Maia’s Fashions closing so she can become a health coach
By Deirdre Parker Smith
SALISBURY — After 11 years in the fashion business, Maia Smith is ready for a change.
Maia’s Fashions on South Main Street is closing in June, but Maia has found a new dream to pursue.
She will soon graduate from a study of integrative nutrition. Her new business cards read: Maia Janashia Smith Integrative Nutrition Health Coach and yoga instructor.
She will concentrate on eating right, weight loss, helping to relieve anxiety and depression and life coaching.
To kick it off, she has written a book about her experiences as an immigrant, businesswoman and, as she calls it, “dot com bride.”
Maia gives husband Joe Smith full credit for his support and says they have a great marriage, unlike some similar brides.
Maia, first of all, is from the Republic of Georgia, not Russia. Her country, she says, is a Christian country surrounded by Muslim countries and Russia. And Russia wants to annex Georgia permanently.
Her secret to success as a wife, immigrant and businessperson, she says, is to set goals. With a goal, “life helps you realize a few other ones” and you can continue to grow.
It’s all about evolving, and she did that successfully when she moved to Salisbury 12 years ago. She had to find new friends and build a new life.
Even she was surprised how successful her business was after just a year. Now, it’s time to grow again.
“Staying stagnant is not exciting.”
She’s read self help books and business books, learned Spanish. “We need to evolve and grow.”
The concept of better nutrition for better health really appealed to her. And she is already teaching yoga at the YMCA, so it all came together.
She says the younger generation has forgotten about balanced foods and balanced emotions. They need to get back to that.
Maia graduated from a technical school in Georgia with a computer degree. But her great-grandmother, grandmother and mother all sewed, so naturally, she did, too.
Her mother is a physics professor and her father a civil servant, so education was important.
“If God gives you a talent, you need to use it.”
Now her talent is focused on a new path. She has spent time studying, spent money on her schooling and is serious about the change.
When she started her fashion business, she wasn’t sure Salisbury was a good market for her clothes, but it turned out people wanted good tailoring.
Now she notices that people everywhere want advice on living better with improved health, nutrition and outlook.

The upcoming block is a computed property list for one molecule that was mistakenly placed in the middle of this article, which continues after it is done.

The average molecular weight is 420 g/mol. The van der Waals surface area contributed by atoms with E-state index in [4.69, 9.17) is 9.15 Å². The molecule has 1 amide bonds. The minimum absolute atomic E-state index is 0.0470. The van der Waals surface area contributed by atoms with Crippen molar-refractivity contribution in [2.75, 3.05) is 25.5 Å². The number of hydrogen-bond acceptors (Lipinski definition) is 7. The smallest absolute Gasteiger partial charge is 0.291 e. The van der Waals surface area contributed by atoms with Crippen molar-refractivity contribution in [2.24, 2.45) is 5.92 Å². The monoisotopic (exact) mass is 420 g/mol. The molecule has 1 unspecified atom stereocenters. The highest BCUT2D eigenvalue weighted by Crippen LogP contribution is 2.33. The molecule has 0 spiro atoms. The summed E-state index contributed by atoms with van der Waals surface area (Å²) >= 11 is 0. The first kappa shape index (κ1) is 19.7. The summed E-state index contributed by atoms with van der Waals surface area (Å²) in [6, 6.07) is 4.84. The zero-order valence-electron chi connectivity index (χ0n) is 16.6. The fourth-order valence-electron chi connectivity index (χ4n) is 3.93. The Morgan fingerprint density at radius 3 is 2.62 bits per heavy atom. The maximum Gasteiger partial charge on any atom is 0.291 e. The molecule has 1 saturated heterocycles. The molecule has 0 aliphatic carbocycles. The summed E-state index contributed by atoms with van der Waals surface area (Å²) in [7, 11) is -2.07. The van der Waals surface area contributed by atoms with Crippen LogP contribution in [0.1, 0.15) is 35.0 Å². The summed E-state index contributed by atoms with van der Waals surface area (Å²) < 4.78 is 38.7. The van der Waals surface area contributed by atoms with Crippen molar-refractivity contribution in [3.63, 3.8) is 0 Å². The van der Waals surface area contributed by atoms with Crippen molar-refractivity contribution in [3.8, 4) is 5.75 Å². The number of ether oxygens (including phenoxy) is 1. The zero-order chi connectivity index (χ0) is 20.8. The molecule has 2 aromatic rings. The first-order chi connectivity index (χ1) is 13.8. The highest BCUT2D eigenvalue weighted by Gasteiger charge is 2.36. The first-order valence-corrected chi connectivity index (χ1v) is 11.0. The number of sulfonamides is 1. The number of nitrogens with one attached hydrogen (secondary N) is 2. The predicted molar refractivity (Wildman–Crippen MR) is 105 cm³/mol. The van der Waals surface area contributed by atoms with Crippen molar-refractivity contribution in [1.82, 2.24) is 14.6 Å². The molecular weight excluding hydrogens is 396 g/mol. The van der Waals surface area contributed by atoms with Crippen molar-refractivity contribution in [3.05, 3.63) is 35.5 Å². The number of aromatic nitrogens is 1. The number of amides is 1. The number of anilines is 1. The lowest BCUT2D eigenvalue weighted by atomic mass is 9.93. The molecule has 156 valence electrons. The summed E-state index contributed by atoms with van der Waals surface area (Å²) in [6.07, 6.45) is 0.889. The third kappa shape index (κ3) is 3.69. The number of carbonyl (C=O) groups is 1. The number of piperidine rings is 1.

She has a good work ethic, she says, and faith in God and the universe. “It’s scary to take risks,” but she has trust.
She says she is young enough that this new venture can carry her through at least 15 years, when she can retire, but she’s always planning for the future.
“People think, someone will provide,” she says, but that someone is you, and you need to have dreams, and you need to take advantage of what you find.
She started her fashion business with a sewing machine she found in her husband’s garage. He paid her first month’s rent. “Then it worked out.”
The book was part of her new direction. “You have to make an agenda. You have to have a wish list to reach your goals. Finances are the same way” and so is your body.
“When your whole body is tuned in, your health, drive, all that, things happen.”
It’s always challenging, she says, but fun.
Her store will close at the end of June, but she will have a booth at Salisbury Square just down the street, and her cosmetic line, Maiaderma, will still be available online at http://www.maiaderma.com/
In July, she will graduate from her integrative nutrition school and she already has clients as a health coach.
“Your biggest dream has to scare you,” she says. Her dream is to build a wellness center with classes in wellness, cooking, meditation, yoga. For now, she works one-on-one, but she plans to lead seminars at various places around town.
She says the Georgian people have a culture of hospitality and friendliness, and that made her feel at home in the South. She likes the pace of Salisbury, likes being involved and she says downtown merchants are a great support to each other.
She hopes her book will “touch a person in a way to unlock their potential.” Because it’s the story of someone local who succeeded, she hopes it will inspire others.
“I have a loving husband, great friends and a church. What else does anyone want besides this?”
By Josh Bergeron firstname.lastname@example.org SALISBURY — The Saleeby-Fisher YMCA in Rockwell will host informational meetings on Monday and Tuesday for... read more